In lieu of an abstract, here is a brief excerpt of the content:

  • The View from Mrs. Kelly’s Window: Reframing Agency and Land in the Congested Districts Board Photographs
  • Katherine M. Huber (bio)

The village of Cappagh did not meet the expectations of the Congested Districts Board (CDB) members for what modernity should look like.1 That is, it was missing the slate-roof houses maintained by women’s domestic labor while men worked the surrounding parceled-out squares of land. Expectations of what was recognizably modern coincided with the evolving field of photography, which by the late nineteenth and early twentieth centuries had come to play a complex role as a conveyer of historical and scientific truth, an artistic medium, and a distrusted new technology. Photographs commissioned by the CDB, like the example produced by Robert John Welch (1859–1936) and captioned “View of Cappagh Village, Castlerea District, Co. Galway,” documented its projects to modernize land and fisheries in the west of Ireland (see figure 1).2 [End Page 95]


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Figure 1.

“View of Cappagh Village, Castlerea District, Co. Galway” (CDB19, http://catalogue.nli.ie/Record/vtls000186026, CDBPC). Image courtesy of the National Library of Ireland.

Taken from behind an uneven stone wall that forms a line across the bottom third of the image, the photograph of Cappagh divides the modernity implied by the camera on one side of the stone wall from the village with its supposedly outdated forms of agriculture and ways of life, on the other. This temporal division between the diegesis in the photograph and the camera technology indicates, in the words of Mieke Bal, “a double focalization, hinging between internal and external and thus connecting the two worlds this work brings together” (163). The double focalization “hinges” between the material realities that the photo seeks to represent and the external world in which the photograph is viewed and interpreted. This external world is emphasized by a note on the back of the photo that explains that “the village of Cappagh . . . [was] one of the worst the Congested Districts Board had to deal with in Mayo or Galway.” While this note underscores the materiality of the photograph, it also promotes the [End Page 96] external focalization from the point of view of the CDB, the photographer, and its unknown author. The note’s interpretation establishes an implicit hierarchy within the double focalization that favors the more omniscient narrative of the external focalizer and obscures complex discursive elements that internal perspectives might reveal. In doing so, the note tells the implied viewer how to read Cappagh not only in relation to other photographs in the CDB’s collection but also in relation to other places in the west of Ireland. By reading this image in terms of a developmental teleology, ranging from “the worst” to an implied better and best, the note positions the photograph and the actual village within a comparative interpretative framework that separates the viewer from the viewed. Such comparative interpretations allow the implied viewer to monitor the progress that modernization projects are making to draw supposedly outdated ways of life into the CDB’s vision of modernity. These visual expectations for premodernity and modernity indicate how photographic realism shaped perceptions of the material realities captured in the photographs and existing in the west of Ireland.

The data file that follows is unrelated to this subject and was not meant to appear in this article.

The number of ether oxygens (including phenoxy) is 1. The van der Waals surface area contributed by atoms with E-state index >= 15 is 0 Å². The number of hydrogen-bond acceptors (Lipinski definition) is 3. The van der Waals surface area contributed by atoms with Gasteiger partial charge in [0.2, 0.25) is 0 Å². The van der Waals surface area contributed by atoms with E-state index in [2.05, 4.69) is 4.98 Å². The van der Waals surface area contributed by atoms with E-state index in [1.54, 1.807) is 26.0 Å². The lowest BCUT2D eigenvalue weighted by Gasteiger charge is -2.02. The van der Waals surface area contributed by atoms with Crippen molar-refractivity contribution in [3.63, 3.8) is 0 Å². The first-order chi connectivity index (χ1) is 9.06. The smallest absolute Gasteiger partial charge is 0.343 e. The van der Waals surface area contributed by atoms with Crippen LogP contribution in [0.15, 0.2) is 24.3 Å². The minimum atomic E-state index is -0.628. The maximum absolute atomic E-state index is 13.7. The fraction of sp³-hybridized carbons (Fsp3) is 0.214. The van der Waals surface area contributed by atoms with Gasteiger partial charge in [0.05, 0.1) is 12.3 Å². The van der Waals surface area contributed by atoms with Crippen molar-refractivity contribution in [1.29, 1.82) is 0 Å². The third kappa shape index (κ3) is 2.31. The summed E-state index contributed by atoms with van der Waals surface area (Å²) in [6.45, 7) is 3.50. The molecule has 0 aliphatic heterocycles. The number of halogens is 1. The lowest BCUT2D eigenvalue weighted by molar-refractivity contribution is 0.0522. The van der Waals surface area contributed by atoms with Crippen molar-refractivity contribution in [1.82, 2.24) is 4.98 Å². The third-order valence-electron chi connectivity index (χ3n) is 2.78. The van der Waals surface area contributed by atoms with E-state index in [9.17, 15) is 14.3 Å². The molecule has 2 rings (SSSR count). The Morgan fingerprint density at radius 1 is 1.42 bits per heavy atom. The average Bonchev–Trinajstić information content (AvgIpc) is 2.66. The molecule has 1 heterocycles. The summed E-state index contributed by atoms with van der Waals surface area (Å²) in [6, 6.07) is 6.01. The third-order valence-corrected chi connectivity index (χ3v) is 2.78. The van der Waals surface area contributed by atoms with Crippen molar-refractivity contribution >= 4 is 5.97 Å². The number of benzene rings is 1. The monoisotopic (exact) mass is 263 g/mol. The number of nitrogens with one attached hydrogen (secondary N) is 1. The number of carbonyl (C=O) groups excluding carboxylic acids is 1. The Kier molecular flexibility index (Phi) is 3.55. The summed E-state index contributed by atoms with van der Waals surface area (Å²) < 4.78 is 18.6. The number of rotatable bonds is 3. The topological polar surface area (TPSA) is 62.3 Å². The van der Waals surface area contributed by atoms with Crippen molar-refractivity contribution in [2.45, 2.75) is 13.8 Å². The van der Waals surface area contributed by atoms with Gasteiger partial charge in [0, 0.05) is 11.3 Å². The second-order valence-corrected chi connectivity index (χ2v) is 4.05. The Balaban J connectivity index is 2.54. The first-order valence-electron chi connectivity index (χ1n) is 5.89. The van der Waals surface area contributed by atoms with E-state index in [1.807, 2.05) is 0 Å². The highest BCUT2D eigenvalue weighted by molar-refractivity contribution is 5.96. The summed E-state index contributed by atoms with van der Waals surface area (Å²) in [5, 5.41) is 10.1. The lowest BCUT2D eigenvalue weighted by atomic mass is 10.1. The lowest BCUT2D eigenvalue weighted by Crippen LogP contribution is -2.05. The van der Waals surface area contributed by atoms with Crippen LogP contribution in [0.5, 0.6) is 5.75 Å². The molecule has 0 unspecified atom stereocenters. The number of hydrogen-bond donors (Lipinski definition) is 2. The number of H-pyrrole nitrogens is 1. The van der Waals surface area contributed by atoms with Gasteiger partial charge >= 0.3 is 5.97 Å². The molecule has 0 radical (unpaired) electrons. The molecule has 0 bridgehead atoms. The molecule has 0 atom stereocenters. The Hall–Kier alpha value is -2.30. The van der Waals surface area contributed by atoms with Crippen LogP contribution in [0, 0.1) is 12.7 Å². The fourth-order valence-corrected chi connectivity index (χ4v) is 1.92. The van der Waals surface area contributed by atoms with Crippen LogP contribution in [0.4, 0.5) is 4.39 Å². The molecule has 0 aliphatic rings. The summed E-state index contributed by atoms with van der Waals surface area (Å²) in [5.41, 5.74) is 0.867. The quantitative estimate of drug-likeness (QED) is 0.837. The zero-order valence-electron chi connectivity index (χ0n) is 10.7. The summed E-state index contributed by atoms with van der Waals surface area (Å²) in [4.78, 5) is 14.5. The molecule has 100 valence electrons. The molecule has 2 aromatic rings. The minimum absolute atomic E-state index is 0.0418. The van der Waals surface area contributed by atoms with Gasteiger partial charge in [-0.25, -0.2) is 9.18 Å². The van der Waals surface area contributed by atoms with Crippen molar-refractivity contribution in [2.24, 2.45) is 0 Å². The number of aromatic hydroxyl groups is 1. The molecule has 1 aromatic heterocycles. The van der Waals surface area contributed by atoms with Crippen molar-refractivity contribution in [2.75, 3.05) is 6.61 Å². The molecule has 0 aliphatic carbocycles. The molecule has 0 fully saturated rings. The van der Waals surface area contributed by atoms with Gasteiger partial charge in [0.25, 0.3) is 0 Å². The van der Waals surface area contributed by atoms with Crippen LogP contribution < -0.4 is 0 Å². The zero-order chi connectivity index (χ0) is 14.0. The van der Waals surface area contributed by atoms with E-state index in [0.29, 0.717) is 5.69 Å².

Victorian-era understandings of realism provided a basis for this recognition of the “worst” forms of poverty and underdevelopment in Cappagh. The “larger culture of realism,” Jennifer Green-Lewis explains, was structurally dependent upon divisions between the periphery and the imperial center: “Photography’s contribution to instrumental realism was largely to preserve the horizon of bourgeois subjectivity by populating its nethermost regions with groups of persons whose very existence appeared to threaten the boundaries of culture beyond which they were perceived as living” (25, 223). By framing the “boundaries of culture” through a technology that had the “moral purpose . . . to relate the truth,” the photo of Cappagh juxtaposes modernity with premodernity to justify the social and cultural implications of the CDB’s modernization projects (223, 4). This implicit temporal division between the premodern and the modern reinforces comparative interpretive practices through which realist aesthetic conventions materially influence lived realities and actual...

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Additional Information

ISSN
1550-5162
Print ISSN
0013-2683
Pages
pp. 95-128
Launched on MUSE
2020-12-23
Open Access
No
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